Honarary Foreign Representative Hasan Kacmaz. Very helpful. He is at the new Marina in Istanbul 4 days a week, lives in Antalya and keeps his Sadler 34 at Alanya. Home Telephone +90 242 3236680. Address: Fener Mah,1964 Sok.No:9, Muratpasa,Antalya, email hasan@east-med.com

Turkish Visas From 10th April 2014 Visas should be obtained on line prior to travel although they were also available at the airport of arrival in Nov.2014.You may still buy a visa on arrival but it is £20 not £14 as on line. If you buy one on line it will automatically appear on their computers so a printout is unnecessary. (GG2015)

Transit Logs New regulations apply to all boats. One has to employ an agent and as they have to enter all the features on the central computer via a secure code. Crew changes appear not to have to be registered. (Ed) Check that the agent has your information correct as once data has been entered it is difficult to change. Logs are issued for a year, but are not necessary if one puts a boat in bond in a marina. In eastern turkey there are no facilities to renew and we were fined 50TL when renewing because ours was 10 days over due. (GG11). If your log runs out when you are away, you may leave your boat in bond with a Marina and renew your log on return to Turkey. (Ed)

Cruising Permits. Foreign flagged boats may not stay in Turkey for more than 5 years. If this is breached then a significant fine may be imposed based on the value of the boat determined by survey. In 2014 this policy was being pursued – boats being impounded until the matter was resolved and fines paid - and catching out those who had earlier left Turkish waters without clearing out in order to save the cost and need to get a new cruising Permit on return. If an owner is not sure of the date of entry an agent can check this on line. (MRW14) At Kas an agent will clear you out of Turkey and, after a quick sail to the nearest Greek Island, renew your Permit. (Ed)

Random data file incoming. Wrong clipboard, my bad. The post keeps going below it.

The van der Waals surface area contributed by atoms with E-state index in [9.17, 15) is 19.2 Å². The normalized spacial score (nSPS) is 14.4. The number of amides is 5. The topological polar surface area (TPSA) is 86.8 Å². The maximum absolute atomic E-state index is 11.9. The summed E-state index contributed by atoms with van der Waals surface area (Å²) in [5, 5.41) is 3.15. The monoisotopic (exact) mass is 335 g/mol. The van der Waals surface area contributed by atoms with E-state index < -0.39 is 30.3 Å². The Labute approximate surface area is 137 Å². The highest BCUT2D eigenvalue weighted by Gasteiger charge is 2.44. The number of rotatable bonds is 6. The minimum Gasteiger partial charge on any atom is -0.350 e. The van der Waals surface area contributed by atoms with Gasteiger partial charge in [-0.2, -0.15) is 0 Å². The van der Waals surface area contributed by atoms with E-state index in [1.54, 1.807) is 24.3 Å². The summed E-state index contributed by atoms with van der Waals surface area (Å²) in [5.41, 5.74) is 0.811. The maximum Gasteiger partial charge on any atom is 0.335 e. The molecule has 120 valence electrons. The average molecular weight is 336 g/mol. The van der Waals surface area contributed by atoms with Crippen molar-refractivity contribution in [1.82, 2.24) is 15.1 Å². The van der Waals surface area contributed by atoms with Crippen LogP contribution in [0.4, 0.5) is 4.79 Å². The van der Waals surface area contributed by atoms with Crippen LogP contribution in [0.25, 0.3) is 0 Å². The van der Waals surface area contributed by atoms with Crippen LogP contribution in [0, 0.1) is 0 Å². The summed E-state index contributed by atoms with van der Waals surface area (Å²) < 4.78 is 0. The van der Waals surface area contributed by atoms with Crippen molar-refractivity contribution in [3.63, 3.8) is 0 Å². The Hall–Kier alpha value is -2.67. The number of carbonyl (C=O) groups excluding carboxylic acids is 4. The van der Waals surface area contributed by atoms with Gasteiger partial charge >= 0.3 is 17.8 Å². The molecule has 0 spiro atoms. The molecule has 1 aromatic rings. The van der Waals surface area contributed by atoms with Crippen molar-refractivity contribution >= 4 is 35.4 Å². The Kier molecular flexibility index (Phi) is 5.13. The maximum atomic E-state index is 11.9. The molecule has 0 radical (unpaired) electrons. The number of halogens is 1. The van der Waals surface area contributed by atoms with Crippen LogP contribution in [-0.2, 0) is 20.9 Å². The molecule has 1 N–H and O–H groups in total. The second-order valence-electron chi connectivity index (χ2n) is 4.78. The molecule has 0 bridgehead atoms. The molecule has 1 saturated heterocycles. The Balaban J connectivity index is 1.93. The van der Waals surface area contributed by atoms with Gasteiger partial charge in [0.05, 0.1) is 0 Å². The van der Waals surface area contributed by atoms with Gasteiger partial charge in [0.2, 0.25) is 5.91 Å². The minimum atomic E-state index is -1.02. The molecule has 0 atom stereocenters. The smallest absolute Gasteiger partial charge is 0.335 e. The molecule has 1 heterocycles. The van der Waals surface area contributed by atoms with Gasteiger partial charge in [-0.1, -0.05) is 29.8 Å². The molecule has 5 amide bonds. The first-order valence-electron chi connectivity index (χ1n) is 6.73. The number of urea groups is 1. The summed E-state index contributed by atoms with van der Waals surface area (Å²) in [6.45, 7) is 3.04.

Fethiye: easy Use ALESTA Cost approx 140TL overall 2009 Kemer: very easy Approx 40€ Datcha.: Easy. Approx cost 70€ 2009
Bodrum: a nightmare avoid like the plague
Kusadasi:Easy but €50 plus cost of actual log.(PJP10)

Kas: Easy, either marina arranges an agent or use an independent one in town. 100YTL

Blue Card New rules introduced in 2009 require all vessels between Gulluk in the west to Antalya in the east) to:

Have a Blue Card

Collect all black AND grey water in a holding tank

Have holding tanks pumped out at shore facilities or pump-out boats and pay for this

Get each pump out or container of oil or bilgewater recorded on the Blue Card

Pump no bilgewater into the sea

In practice the rules are unworkable and only seem to be observed at all in Skopea Limani (Gocek/Fethiye), where pump-out boats are in evidence, and possibly Marmaris. However, for any “Official” transaction (eg renewing a cruising permit) you will probably be asked to produce a Blue Card and (in theory, at least) it will be checked to see that you have pumped out a plausible number of times. Blue cards cost YTL20 and on buying one I was told by the helpful girl “I’ve already marked it with a few pump-outs - it looks better”. There is no charge for a pump out at Kas. There appears to be no active policing of the scheme, but coastguard helicopters do regularly fly over Gocek and Marmaris looking for discharges and there are plenty of anecdotal accounts of swinging fines being levied on offenders by Kalkan Harbour master. The rules apply to “all vessels within marine areas and inland waters” but there are no definitions offered so how far offshore you need to be to pump out is unknown. Common sense suggests a mile or so, but don’t do it under any official noses, sea or airborne. (CDP12) Moorings Charter management advise that there is TL10,000 fine for discharge of any black water except in authorised pump out facilities in marinas of which there are none or very few.
Moorings recommend that black water tanks are opened when a decent way offshore (AW16),

Security See RYA advice http://www.rya.org.uk/infoadvice/boatingabroad/Pages/world.aspx
Many Syrian migrants, mainly families, were moving across Turkey from 2014 2017 to make their way to Greece. There were few problems on the south coast and no reports of yachts being troubled. However Members observed the problems on the west coast, particularly at Lesbos. Our HLR in Turkey, Hasan Kacmak reports that “no yacht skipper has been asked or forced to deliver the refugees to Greek waters. Turkish people and Turkish state spends lots of effort and money to give a little comfort to the refugees but Turkey as you know, isn’t a rich country to look after 2.5 million refugees for many more years to come. If any Members notice a boat full of refugees in Turkish waters, they should inform Turkish Coast Guard on Ch 16. The Turkish Coast Guard officers mostly speak good English and their boats are fast enough to rescue the immigrants.

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